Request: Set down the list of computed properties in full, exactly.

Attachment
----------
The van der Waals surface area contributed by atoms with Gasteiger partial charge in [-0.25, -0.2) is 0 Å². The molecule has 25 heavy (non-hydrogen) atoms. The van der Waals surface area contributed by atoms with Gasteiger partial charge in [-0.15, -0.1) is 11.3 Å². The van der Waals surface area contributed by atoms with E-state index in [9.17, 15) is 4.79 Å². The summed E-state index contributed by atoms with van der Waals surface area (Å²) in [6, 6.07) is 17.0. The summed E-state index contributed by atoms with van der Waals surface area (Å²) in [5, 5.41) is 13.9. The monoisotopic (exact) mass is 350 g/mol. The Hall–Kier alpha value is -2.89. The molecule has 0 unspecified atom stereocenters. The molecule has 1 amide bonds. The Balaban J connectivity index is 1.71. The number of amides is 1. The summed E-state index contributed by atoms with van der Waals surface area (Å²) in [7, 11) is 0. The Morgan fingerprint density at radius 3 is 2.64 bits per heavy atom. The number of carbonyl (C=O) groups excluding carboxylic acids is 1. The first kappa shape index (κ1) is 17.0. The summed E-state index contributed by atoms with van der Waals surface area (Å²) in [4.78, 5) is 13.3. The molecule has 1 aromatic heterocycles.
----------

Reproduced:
The van der Waals surface area contributed by atoms with Gasteiger partial charge in [-0.25, -0.2) is 0 Å². The molecule has 25 heavy (non-hydrogen) atoms. The van der Waals surface area contributed by atoms with Gasteiger partial charge in [-0.15, -0.1) is 11.3 Å². The van der Waals surface area contributed by atoms with E-state index in [9.17, 15) is 4.79 Å². The summed E-state index contributed by atoms with van der Waals surface area (Å²) in [6, 6.07) is 17.0. The summed E-state index contributed by atoms with van der Waals surface area (Å²) in [5, 5.41) is 13.9. The monoisotopic (exact) mass is 350 g/mol. The Hall–Kier alpha value is -2.89. The molecule has 0 unspecified atom stereocenters. The molecule has 1 amide bonds. The Balaban J connectivity index is 1.71. The number of amides is 1. The summed E-state index contributed by atoms with van der Waals surface area (Å²) in [7, 11) is 0. The Morgan fingerprint density at radius 3 is 2.64 bits per heavy atom. The number of carbonyl (C=O) groups excluding carboxylic acids is 1. The first kappa shape index (κ1) is 17.0. The summed E-state index contributed by atoms with van der Waals surface area (Å²) in [4.78, 5) is 13.3. The molecule has 1 aromatic heterocycles.